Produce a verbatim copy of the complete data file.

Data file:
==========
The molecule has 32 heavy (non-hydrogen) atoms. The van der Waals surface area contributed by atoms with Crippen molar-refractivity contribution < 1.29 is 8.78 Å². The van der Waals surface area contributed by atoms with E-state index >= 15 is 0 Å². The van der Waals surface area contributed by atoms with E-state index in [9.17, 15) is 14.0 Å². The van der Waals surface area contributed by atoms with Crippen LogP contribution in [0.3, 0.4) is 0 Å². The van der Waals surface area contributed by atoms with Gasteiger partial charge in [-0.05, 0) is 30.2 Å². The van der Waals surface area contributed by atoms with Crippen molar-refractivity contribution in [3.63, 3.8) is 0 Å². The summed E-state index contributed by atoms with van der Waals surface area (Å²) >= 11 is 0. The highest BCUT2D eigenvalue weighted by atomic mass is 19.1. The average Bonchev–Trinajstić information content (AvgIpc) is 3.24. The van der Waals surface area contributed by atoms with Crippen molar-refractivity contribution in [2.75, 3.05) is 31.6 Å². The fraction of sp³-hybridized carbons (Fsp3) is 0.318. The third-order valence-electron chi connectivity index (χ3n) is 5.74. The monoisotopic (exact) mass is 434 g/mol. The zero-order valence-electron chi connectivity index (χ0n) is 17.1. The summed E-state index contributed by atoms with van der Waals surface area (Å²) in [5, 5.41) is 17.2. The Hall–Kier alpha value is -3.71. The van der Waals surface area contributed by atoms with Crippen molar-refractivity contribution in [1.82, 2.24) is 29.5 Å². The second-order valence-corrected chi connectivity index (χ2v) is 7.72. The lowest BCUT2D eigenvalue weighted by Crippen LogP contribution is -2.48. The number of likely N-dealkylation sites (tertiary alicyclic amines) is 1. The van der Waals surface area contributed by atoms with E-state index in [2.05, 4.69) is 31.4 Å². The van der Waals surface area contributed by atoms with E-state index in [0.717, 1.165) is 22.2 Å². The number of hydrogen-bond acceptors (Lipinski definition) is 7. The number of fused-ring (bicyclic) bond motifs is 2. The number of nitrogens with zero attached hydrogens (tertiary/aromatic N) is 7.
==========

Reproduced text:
The molecule has 32 heavy (non-hydrogen) atoms. The van der Waals surface area contributed by atoms with Crippen molar-refractivity contribution < 1.29 is 8.78 Å². The van der Waals surface area contributed by atoms with E-state index >= 15 is 0 Å². The van der Waals surface area contributed by atoms with E-state index in [9.17, 15) is 14.0 Å². The van der Waals surface area contributed by atoms with Crippen LogP contribution in [0.3, 0.4) is 0 Å². The van der Waals surface area contributed by atoms with Gasteiger partial charge in [-0.05, 0) is 30.2 Å². The van der Waals surface area contributed by atoms with Crippen molar-refractivity contribution in [3.63, 3.8) is 0 Å². The summed E-state index contributed by atoms with van der Waals surface area (Å²) >= 11 is 0. The highest BCUT2D eigenvalue weighted by atomic mass is 19.1. The average Bonchev–Trinajstić information content (AvgIpc) is 3.24. The van der Waals surface area contributed by atoms with Crippen molar-refractivity contribution in [2.75, 3.05) is 31.6 Å². The fraction of sp³-hybridized carbons (Fsp3) is 0.318. The third-order valence-electron chi connectivity index (χ3n) is 5.74. The monoisotopic (exact) mass is 434 g/mol. The zero-order valence-electron chi connectivity index (χ0n) is 17.1. The summed E-state index contributed by atoms with van der Waals surface area (Å²) in [5, 5.41) is 17.2. The Hall–Kier alpha value is -3.71. The van der Waals surface area contributed by atoms with Crippen molar-refractivity contribution in [1.82, 2.24) is 29.5 Å². The second-order valence-corrected chi connectivity index (χ2v) is 7.72. The lowest BCUT2D eigenvalue weighted by Crippen LogP contribution is -2.48. The number of likely N-dealkylation sites (tertiary alicyclic amines) is 1. The van der Waals surface area contributed by atoms with E-state index in [2.05, 4.69) is 31.4 Å². The van der Waals surface area contributed by atoms with E-state index in [0.717, 1.165) is 22.2 Å². The number of hydrogen-bond acceptors (Lipinski definition) is 7. The number of fused-ring (bicyclic) bond motifs is 2. The number of nitrogens with zero attached hydrogens (tertiary/aromatic N) is 7.